Defendants in Iowa who plead guilty to a crime cannot later claim they were wrongfully imprisoned and sue for compensation, according to an Iowa Supreme Court ruling reported about in The Des Moines Register.

This ruling applies to people who are later proved innocent by DNA or other evidence, as well as to people who admitted their guilt as part of an ill-advised plea bargain or one that was coerced or agreed to in order to get a lesser sentence.

The specific case before the court was that of Nick Rhoades, who spent nearly a year in jail and prison after pleading guilty in 2009 to criminal HIV transmission. In that case, he did not disclose his status, but he and the partner used protection and Rhoades’s viral load was undetectable. His sex partner did not contract the virus.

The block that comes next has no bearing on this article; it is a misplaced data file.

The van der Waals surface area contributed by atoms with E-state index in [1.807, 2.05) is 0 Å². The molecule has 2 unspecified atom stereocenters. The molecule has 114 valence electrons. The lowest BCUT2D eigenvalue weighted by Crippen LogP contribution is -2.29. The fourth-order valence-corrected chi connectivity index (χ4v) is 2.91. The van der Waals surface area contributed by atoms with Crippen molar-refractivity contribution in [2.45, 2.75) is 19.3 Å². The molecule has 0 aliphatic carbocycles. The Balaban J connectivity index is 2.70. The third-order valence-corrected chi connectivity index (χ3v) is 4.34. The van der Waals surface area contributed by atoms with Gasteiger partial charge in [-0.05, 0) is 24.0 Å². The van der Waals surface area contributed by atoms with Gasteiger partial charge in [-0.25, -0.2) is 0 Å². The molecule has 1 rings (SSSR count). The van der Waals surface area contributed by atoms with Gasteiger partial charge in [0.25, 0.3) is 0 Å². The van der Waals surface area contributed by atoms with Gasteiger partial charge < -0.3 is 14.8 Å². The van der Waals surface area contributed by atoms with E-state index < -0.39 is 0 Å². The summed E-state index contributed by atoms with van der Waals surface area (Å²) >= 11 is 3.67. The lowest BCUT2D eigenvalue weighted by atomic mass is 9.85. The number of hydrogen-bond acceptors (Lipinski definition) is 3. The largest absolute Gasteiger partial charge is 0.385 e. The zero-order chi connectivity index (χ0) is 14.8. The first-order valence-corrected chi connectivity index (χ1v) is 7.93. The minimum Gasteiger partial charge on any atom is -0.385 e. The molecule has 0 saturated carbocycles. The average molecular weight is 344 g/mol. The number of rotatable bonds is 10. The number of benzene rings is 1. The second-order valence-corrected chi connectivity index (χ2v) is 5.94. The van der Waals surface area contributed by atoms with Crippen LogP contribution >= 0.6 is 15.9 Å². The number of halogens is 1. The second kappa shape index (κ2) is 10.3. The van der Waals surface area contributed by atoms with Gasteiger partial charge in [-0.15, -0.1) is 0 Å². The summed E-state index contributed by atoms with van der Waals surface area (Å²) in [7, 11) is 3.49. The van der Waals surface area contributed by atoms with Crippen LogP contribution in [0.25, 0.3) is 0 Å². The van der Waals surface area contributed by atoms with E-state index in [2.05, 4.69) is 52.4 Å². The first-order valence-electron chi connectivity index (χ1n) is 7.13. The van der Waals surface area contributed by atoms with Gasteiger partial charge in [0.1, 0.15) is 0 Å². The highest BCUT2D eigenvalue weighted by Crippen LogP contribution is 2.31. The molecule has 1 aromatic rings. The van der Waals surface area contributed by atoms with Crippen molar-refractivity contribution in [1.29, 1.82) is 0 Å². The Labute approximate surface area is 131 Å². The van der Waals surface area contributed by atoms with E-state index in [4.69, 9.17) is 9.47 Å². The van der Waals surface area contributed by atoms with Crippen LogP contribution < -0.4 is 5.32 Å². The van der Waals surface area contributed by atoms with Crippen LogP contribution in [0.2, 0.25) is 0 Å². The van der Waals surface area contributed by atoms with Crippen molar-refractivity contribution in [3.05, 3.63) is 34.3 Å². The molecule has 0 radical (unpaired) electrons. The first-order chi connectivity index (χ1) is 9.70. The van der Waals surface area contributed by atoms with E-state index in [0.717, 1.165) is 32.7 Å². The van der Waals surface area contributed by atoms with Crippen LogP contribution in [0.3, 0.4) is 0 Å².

The state Supreme Court later vacated Rhoades’s conviction, the newspaper reports, and he filed suit for wrongful imprisonment.

For more about efforts to reform HIV laws, read the POZ 2014 feature “HIV Is Not a Crime.”

And for more about Rhoades, read the POZ 2012 feature “Criminal Injustice,” which profiles him and two other people who survived HIV criminalization.